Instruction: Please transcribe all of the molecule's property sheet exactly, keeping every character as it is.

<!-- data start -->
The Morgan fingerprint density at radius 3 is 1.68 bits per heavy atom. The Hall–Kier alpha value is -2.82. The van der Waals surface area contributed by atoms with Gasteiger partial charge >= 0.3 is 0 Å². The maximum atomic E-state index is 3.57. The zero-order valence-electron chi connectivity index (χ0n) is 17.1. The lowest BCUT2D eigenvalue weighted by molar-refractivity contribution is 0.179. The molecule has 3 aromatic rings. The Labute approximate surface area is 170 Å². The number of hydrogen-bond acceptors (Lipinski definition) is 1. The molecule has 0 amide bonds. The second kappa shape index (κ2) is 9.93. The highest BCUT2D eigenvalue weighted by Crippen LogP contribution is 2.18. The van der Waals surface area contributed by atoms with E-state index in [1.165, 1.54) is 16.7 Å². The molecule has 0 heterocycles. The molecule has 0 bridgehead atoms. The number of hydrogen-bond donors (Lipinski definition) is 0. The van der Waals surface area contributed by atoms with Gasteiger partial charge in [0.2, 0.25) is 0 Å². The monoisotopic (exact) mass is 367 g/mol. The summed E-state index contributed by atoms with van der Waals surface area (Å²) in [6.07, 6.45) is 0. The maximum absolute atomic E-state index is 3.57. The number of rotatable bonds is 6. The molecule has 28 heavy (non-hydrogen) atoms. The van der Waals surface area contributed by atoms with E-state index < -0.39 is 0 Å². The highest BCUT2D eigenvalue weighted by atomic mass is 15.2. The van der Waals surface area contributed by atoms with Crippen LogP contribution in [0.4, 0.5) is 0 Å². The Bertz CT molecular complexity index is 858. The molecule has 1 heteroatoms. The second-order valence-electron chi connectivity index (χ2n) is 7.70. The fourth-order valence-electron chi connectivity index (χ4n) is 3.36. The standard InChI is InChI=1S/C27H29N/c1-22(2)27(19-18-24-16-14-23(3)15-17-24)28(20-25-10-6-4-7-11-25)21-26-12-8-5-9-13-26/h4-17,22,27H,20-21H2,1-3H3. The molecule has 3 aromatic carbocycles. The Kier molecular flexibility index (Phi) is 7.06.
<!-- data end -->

The Morgan fingerprint density at radius 3 is 1.68 bits per heavy atom. The Hall–Kier alpha value is -2.82. The van der Waals surface area contributed by atoms with Gasteiger partial charge >= 0.3 is 0 Å². The maximum atomic E-state index is 3.57. The zero-order valence-electron chi connectivity index (χ0n) is 17.1. The lowest BCUT2D eigenvalue weighted by molar-refractivity contribution is 0.179. The molecule has 3 aromatic rings. The Labute approximate surface area is 170 Å². The number of hydrogen-bond acceptors (Lipinski definition) is 1. The molecule has 0 amide bonds. The second kappa shape index (κ2) is 9.93. The highest BCUT2D eigenvalue weighted by Crippen LogP contribution is 2.18. The van der Waals surface area contributed by atoms with E-state index in [1.165, 1.54) is 16.7 Å². The molecule has 0 heterocycles. The molecule has 0 bridgehead atoms. The number of hydrogen-bond donors (Lipinski definition) is 0. The van der Waals surface area contributed by atoms with Gasteiger partial charge in [0.2, 0.25) is 0 Å². The monoisotopic (exact) mass is 367 g/mol. The summed E-state index contributed by atoms with van der Waals surface area (Å²) in [6.07, 6.45) is 0. The maximum absolute atomic E-state index is 3.57. The number of rotatable bonds is 6. The molecule has 28 heavy (non-hydrogen) atoms. The van der Waals surface area contributed by atoms with E-state index < -0.39 is 0 Å². The highest BCUT2D eigenvalue weighted by atomic mass is 15.2. The van der Waals surface area contributed by atoms with Crippen LogP contribution in [0.4, 0.5) is 0 Å². The Bertz CT molecular complexity index is 858. The molecule has 1 heteroatoms. The second-order valence-electron chi connectivity index (χ2n) is 7.70. The fourth-order valence-electron chi connectivity index (χ4n) is 3.36. The standard InChI is InChI=1S/C27H29N/c1-22(2)27(19-18-24-16-14-23(3)15-17-24)28(20-25-10-6-4-7-11-25)21-26-12-8-5-9-13-26/h4-17,22,27H,20-21H2,1-3H3. The molecule has 3 aromatic carbocycles. The Kier molecular flexibility index (Phi) is 7.06.